Senate Bill 914 has jumped its first hurdle, gaining approval from the Florida Senate Committee on Banking and Insurance.  It reflects a conflict between attorneys—who say the proposed law would prevent homeowners from suing insurers—and insurers, who say some lawyers take advantage by tripling their fees for routine cases.  Fee multipliers are meant to protect homeowners who can’t afford to bring suit unless attorneys agree to take on difficult and high-risk litigation on a contingency basis.  Lawyers bear the cost of the litigation, but if they win, their clients could apply a contingency risk multiplier.

The proposed law would prevent this.  The bill by Republican Sen. Jeff Brandes would cap attorney fees for plaintiffs.  It would award fees through the lodestar method, which multiplies a reasonable hourly rate by the number of hours attorneys worked.  Tallahassee attorney Michael Carlson agrees it should be more difficult for plaintiff counsel to seek fee multipliers.  “It is too common now, throughout Florida, for courts to award a fee multiplier on what we would call a relatively simple case,” said Carlson, who represents insurance companies and is president and CEO of the Personal Insurance Federation of Florida.

Critics suggest fee multipliers were meant to have a narrow scope.  They say the measure was introduced decades ago to encourage attorneys to take on complex or controversial federal civil rights and environmental torts cases because potential clients were struggling to find representation. The U.S. Supreme Court eventually limited its use, they argue.  And in the 1992 case City of Burlington v. Dague, former Justice Antonin Scalia wrote a majority opinion rejecting the contingency fee model.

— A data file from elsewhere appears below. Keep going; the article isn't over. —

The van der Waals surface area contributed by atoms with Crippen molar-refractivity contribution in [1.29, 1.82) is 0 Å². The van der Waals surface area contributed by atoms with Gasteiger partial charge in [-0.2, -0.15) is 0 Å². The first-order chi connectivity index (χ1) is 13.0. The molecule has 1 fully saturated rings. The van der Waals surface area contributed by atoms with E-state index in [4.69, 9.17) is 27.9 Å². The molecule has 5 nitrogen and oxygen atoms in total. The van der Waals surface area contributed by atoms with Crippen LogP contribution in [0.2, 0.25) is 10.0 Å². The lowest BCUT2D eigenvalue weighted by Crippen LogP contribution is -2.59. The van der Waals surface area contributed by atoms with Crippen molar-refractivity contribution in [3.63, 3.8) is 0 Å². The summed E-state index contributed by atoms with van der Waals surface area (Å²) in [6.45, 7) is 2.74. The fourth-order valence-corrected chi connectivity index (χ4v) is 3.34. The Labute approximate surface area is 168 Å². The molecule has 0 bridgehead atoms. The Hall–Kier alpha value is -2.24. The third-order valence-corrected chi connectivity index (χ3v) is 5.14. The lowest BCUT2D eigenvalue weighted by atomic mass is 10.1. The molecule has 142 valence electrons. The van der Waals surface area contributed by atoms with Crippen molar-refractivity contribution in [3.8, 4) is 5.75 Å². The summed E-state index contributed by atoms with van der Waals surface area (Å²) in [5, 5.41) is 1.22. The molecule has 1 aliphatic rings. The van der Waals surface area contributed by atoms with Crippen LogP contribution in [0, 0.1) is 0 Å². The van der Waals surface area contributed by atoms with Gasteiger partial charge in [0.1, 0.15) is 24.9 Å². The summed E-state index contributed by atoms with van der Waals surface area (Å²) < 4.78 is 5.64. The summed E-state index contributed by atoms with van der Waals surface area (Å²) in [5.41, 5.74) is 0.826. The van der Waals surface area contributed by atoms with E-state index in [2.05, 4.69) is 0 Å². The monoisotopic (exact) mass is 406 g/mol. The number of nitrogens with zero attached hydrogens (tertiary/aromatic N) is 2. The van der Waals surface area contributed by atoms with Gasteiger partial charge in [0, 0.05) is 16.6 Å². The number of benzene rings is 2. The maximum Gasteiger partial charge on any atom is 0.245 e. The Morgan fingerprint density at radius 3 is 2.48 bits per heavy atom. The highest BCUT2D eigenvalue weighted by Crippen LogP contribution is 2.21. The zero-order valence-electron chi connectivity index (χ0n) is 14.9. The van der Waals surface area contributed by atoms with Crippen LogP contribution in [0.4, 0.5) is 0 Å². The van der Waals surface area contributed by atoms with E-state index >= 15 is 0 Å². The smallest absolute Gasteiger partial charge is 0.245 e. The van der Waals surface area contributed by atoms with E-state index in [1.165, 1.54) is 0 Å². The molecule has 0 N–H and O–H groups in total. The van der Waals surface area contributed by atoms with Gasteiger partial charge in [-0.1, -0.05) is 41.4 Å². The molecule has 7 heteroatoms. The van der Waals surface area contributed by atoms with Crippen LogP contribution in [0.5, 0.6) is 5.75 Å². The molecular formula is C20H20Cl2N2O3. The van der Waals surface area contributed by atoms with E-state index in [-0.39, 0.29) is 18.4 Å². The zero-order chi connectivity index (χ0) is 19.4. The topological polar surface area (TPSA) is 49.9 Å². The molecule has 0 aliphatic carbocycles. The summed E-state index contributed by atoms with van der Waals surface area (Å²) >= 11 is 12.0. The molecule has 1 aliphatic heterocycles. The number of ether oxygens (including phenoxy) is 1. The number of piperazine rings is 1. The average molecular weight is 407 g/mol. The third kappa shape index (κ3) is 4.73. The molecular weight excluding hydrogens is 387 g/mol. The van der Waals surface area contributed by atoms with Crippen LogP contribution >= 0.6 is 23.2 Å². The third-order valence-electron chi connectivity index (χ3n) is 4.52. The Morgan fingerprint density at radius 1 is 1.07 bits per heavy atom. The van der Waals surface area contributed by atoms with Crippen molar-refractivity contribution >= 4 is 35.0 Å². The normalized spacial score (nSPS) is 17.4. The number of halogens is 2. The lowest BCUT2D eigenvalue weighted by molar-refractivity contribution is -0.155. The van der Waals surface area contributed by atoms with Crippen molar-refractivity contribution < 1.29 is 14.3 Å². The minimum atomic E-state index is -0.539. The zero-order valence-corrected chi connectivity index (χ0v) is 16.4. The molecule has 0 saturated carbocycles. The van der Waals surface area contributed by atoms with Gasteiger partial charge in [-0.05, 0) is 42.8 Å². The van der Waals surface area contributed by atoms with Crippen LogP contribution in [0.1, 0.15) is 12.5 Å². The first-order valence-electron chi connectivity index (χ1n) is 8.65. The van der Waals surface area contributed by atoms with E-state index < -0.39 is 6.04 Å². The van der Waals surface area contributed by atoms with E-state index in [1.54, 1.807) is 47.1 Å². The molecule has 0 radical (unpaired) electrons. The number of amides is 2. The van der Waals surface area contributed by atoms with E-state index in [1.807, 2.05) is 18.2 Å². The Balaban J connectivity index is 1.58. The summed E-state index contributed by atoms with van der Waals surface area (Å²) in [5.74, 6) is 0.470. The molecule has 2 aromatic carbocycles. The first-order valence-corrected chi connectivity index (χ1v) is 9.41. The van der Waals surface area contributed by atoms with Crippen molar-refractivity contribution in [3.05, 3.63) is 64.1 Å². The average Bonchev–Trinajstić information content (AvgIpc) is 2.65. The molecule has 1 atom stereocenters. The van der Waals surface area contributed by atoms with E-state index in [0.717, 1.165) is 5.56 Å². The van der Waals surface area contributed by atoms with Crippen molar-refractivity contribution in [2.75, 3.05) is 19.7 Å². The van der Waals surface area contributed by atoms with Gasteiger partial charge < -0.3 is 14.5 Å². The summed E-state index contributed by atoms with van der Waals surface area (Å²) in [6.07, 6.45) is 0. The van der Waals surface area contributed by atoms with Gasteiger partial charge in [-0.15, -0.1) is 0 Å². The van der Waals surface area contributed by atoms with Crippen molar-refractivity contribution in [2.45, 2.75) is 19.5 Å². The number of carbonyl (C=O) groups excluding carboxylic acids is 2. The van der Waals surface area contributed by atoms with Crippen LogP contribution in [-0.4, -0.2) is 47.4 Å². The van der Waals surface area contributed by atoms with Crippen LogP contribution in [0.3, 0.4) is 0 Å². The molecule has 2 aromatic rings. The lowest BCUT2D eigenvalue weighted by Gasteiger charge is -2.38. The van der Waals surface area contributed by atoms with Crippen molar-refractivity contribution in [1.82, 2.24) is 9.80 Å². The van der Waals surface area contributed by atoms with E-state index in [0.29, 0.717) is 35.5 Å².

Carlson claims multipliers are no longer necessary for property insurance cases in Florida, because there’s no shortage of competent counsel.  “If you have a tree fall on your roof, and you have a dispute with your insurance company over that tree having fallen on your roof and you need to hire a lawyer anywhere in Florida, you will not have a problem,” he said.